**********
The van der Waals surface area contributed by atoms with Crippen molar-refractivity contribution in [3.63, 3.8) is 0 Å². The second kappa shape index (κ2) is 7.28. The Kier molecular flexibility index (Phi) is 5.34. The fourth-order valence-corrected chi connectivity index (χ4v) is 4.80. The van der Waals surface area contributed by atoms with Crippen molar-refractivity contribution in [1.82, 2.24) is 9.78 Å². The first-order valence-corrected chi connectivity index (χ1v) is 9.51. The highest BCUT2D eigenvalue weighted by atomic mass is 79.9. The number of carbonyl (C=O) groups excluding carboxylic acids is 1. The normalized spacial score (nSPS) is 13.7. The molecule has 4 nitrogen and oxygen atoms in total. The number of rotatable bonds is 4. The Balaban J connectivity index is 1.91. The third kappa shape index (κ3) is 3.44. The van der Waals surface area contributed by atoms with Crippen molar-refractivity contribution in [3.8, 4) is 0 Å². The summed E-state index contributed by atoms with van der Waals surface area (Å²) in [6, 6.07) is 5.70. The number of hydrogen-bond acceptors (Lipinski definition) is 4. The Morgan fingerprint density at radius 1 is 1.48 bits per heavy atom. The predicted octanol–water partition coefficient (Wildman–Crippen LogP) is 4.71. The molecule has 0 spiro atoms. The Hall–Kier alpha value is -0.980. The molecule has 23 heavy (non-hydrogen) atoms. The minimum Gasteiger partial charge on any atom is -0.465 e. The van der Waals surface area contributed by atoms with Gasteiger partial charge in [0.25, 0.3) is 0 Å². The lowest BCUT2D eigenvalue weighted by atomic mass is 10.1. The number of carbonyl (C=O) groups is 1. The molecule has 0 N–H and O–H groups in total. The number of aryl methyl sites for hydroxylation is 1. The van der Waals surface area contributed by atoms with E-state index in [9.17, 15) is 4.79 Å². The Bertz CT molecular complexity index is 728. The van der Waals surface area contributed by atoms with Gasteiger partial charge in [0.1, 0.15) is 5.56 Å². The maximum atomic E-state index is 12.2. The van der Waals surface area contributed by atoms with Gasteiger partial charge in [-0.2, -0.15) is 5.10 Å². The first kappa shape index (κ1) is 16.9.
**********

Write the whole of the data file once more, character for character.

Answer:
The van der Waals surface area contributed by atoms with Crippen molar-refractivity contribution in [3.63, 3.8) is 0 Å². The second kappa shape index (κ2) is 7.28. The Kier molecular flexibility index (Phi) is 5.34. The fourth-order valence-corrected chi connectivity index (χ4v) is 4.80. The van der Waals surface area contributed by atoms with Crippen molar-refractivity contribution in [1.82, 2.24) is 9.78 Å². The first-order valence-corrected chi connectivity index (χ1v) is 9.51. The highest BCUT2D eigenvalue weighted by atomic mass is 79.9. The number of carbonyl (C=O) groups excluding carboxylic acids is 1. The normalized spacial score (nSPS) is 13.7. The molecule has 4 nitrogen and oxygen atoms in total. The number of rotatable bonds is 4. The Balaban J connectivity index is 1.91. The third kappa shape index (κ3) is 3.44. The van der Waals surface area contributed by atoms with Crippen molar-refractivity contribution in [3.8, 4) is 0 Å². The summed E-state index contributed by atoms with van der Waals surface area (Å²) in [6, 6.07) is 5.70. The number of hydrogen-bond acceptors (Lipinski definition) is 4. The Morgan fingerprint density at radius 1 is 1.48 bits per heavy atom. The predicted octanol–water partition coefficient (Wildman–Crippen LogP) is 4.71. The molecule has 0 spiro atoms. The Hall–Kier alpha value is -0.980. The molecule has 23 heavy (non-hydrogen) atoms. The minimum Gasteiger partial charge on any atom is -0.465 e. The van der Waals surface area contributed by atoms with Gasteiger partial charge in [0.25, 0.3) is 0 Å². The lowest BCUT2D eigenvalue weighted by atomic mass is 10.1. The number of carbonyl (C=O) groups is 1. The molecule has 0 N–H and O–H groups in total. The number of aryl methyl sites for hydroxylation is 1. The van der Waals surface area contributed by atoms with E-state index in [9.17, 15) is 4.79 Å². The Bertz CT molecular complexity index is 728. The van der Waals surface area contributed by atoms with Gasteiger partial charge in [0.1, 0.15) is 5.56 Å². The maximum atomic E-state index is 12.2. The van der Waals surface area contributed by atoms with Gasteiger partial charge in [-0.2, -0.15) is 5.10 Å². The first kappa shape index (κ1) is 16.9.